The court heard that Gronych, a Slovakia national who is married and has two young children, has lost his job.

Members of a flight crew are prohibited under Canadian aviation regulations from working within eight hours of consuming alcohol or while under the influence of alcohol.

Sunwing has said it has a zero tolerance policy on crew members consuming alcohol within 12 hours of going on duty.

Brad Wall’s popularity drops in wake of unpopular budget

Premier Brad Wall’s popularity took a significant hit after the provincial budget was released last month, according to a Mainstreet poll commissioned by Postmedia. 

Forty-six per cent of residents who were polled approve of the job Wall is doing, 45 per cent disapprove and the remaining nine per cent were undecided. Wall had 52 per cent approval in October.

“Driving these numbers are the impact of the budget,” Mainstreet vice-president David Valentin said in a release. 

Wall took his biggest hits in Saskatoon and Regina, while rural residents showed higher approval ratings.

The budget itself had an approval rating of 26 per cent. Forty-five per cent of people polled said they disapproved of the budget. More than half of those — 51 per cent — disapproved of the government scrapping STC, while 18 per cent were in favour. 

The biggest disapproval came from the grants in lieu of tax program being cut, which saw a 63 per cent disapproval and just 11 per cent approved, while 26 per cent weren’t sure. 

The poll was conducted March 30 and 31 and 1,704 people were surveyed, using landlines and cellphones. A random sample of this size would yield a margin of error of +/- 2.37 per cent, 19 times out of 20.

Where you live in Ontario could impact your risk of heart attack or stroke, study indicates

Where you live in Ontario could have a lot to do with your risk of having a heart attack or stroke, a massive new study has found.

The peer-reviewed research, published on Monday in the Canadian Medical Association Journal, hammered home the stark divide in health outcomes throughout the province. It found people in northern Ontario faced nearly double the levels of cardiovascular health issues compared to residents in and around Toronto, and one clinician is calling the results a “wake-up call.”

Researchers tracked 5.5 million middle-aged adults from 2008 to 2012, looking for heart attacks, strokes and deaths from cardiovascular issues. None of the adults — all between 40 and 79 — had a history of cardiovascular disease.

“What we found were rather striking two-fold differences in the incidence of cardiovascular disease between Ontarians living in different parts of the province,” said lead author Dr. Jack Tu, a senior scientist at the Toronto-based Institute for Clinical Evaluative Sciences.

Tu, who’s also a cardiologist at Sunnybrook’s Schulich Heart Centre and was an expert adviser for CBC’s Rate My Hospital project, has long studied regional variations in cardiovascular deaths.

His latest “big data” study with the Cardiovascular Health in Ambulatory Care Research Team included data from various health-care databases maintained by Ontario government, and broke information down by Local Health Integration Networks (LHINs).

3 healthiest areas all in GTA

The research found the healthiest three LHINs were all in the Greater Toronto Area, with the Mississauga Halton LHIN, Toronto Central LHIN and Central LHIN coming out on top.

Those three had the fewest cardiovascular health issues during the study period, with 3.2 to 3.5 events out of every 1,000 person-years — a statistical measurement used to express incidence rates.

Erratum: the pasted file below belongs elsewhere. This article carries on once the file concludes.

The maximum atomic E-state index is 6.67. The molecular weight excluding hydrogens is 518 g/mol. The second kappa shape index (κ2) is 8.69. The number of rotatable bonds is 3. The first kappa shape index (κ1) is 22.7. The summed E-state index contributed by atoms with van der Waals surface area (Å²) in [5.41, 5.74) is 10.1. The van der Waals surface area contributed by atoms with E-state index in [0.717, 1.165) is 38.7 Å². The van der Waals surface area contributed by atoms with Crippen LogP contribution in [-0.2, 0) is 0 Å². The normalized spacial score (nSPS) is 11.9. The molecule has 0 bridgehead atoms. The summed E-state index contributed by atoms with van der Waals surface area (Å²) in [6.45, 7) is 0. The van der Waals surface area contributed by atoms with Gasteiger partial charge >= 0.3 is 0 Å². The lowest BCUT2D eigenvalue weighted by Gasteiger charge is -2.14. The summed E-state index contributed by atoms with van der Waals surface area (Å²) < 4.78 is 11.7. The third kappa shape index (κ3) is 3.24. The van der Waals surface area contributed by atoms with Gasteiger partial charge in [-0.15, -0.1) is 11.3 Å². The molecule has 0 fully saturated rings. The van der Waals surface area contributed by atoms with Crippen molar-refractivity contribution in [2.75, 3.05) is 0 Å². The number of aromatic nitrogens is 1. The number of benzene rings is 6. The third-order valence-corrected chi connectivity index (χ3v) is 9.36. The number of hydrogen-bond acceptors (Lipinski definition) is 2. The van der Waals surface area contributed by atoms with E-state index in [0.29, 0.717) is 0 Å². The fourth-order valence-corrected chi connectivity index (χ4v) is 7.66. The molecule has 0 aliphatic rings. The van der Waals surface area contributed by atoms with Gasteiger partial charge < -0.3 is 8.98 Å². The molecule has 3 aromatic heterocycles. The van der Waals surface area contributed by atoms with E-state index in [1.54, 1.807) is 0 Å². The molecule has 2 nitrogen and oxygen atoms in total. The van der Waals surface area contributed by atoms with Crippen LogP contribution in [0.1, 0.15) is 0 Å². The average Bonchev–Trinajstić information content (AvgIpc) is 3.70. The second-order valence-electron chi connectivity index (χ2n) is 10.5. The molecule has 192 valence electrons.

The four least-healthy LHINs were the North East LHIN and North West LHIN — both in northern Ontario — along with the North Simcoe Muskoka LHIN and Erie St. Clair LHIN.

Health groups

The incidence of major cardiovascular events across health service regions, also known as Local Health Integration Networks, across Ontario throughout the five years of the study period. (CMAJ)

Those areas were found to have the most cardiovascular health issues, with 4.8 to 5.7 events out of every 1,000 person-years — or roughly double those of the most healthy LHINs.

“Those living in the areas with the lowest burden of disease were the most likely to have received cardiovascular preventative services — such as having an annual physical, seeing their doctor to have their cholesterol and diabetes checked, and having their blood pressure controlled,” noted Tu.

In contrast, people in the least-healthy areas were less likely to receive preventive screening tests or have an annual physician, and also visited a family doctor less often. They were also more likely to be obese or smoke, and have the lowest intake of fruits and vegetables.

Improving access to boost health

The researchers determined improving access to preventive health-care services could boost cardiovascular health.

Tu said his team account for the many other factors that contributed to each person’s health, such as their ethnic background or whether they were immigrants.

By using a statistical analysis method to make predictions, the researchers determined that factors within Ontario’s health system, such as access to preventive health care, account for roughly 15 per cent of the difference in health levels between different regions.

“The data suggests that there’s a significant number of Ontarians who are not being fully assessed for cardiovascular risk in the middle-age range,” Tu said.

‘It’s a wake up call for all of us’

Toronto emergency room physician Dr. Brett Belchetz agreed, and praised the research for its “incredible size” and the length of the followup time.

“The disparity here is obviously far greater than I ever would’ve expected. The outcomes are far worse for rural areas than I ever would’ve expected. I think it’s a wake-up call for all of us in the province that we have a bigger problem on our hands than we realized,” said Belchetz, who was not involved in the research.

Dr. Jack Tu

‘What we found were rather striking two-fold differences in the incidence of cardiovascular disease between Ontarians living in different parts of the province,’ says Dr. Jack Tu, lead study author and a senior scientist at the Toronto-based Institute for Clinical Evaluative Sciences. (Evan Mitsui/CBC)